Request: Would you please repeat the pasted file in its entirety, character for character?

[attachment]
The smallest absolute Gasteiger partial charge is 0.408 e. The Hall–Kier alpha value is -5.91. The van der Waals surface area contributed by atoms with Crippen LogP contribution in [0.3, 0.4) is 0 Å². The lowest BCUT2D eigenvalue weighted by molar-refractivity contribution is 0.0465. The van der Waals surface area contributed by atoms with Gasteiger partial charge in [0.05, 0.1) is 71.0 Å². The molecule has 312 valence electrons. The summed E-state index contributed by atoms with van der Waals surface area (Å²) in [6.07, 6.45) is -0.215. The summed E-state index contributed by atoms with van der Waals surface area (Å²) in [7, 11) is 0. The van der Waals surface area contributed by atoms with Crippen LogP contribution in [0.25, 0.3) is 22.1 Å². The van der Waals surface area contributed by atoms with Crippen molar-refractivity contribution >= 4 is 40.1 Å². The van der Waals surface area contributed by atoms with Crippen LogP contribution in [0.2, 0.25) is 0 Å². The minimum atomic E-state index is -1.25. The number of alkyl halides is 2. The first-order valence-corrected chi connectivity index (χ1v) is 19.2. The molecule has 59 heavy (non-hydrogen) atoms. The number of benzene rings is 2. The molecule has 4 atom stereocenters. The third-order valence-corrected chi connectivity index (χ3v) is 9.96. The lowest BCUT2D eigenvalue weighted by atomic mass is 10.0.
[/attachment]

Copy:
The smallest absolute Gasteiger partial charge is 0.408 e. The Hall–Kier alpha value is -5.91. The van der Waals surface area contributed by atoms with Crippen LogP contribution in [0.3, 0.4) is 0 Å². The lowest BCUT2D eigenvalue weighted by molar-refractivity contribution is 0.0465. The van der Waals surface area contributed by atoms with Gasteiger partial charge in [0.05, 0.1) is 71.0 Å². The molecule has 312 valence electrons. The summed E-state index contributed by atoms with van der Waals surface area (Å²) in [6.07, 6.45) is -0.215. The summed E-state index contributed by atoms with van der Waals surface area (Å²) in [7, 11) is 0. The van der Waals surface area contributed by atoms with Crippen LogP contribution in [0.25, 0.3) is 22.1 Å². The van der Waals surface area contributed by atoms with Crippen molar-refractivity contribution >= 4 is 40.1 Å². The van der Waals surface area contributed by atoms with Crippen LogP contribution in [0.2, 0.25) is 0 Å². The minimum atomic E-state index is -1.25. The number of alkyl halides is 2. The first-order valence-corrected chi connectivity index (χ1v) is 19.2. The molecule has 59 heavy (non-hydrogen) atoms. The number of benzene rings is 2. The molecule has 4 atom stereocenters. The third-order valence-corrected chi connectivity index (χ3v) is 9.96. The lowest BCUT2D eigenvalue weighted by atomic mass is 10.0.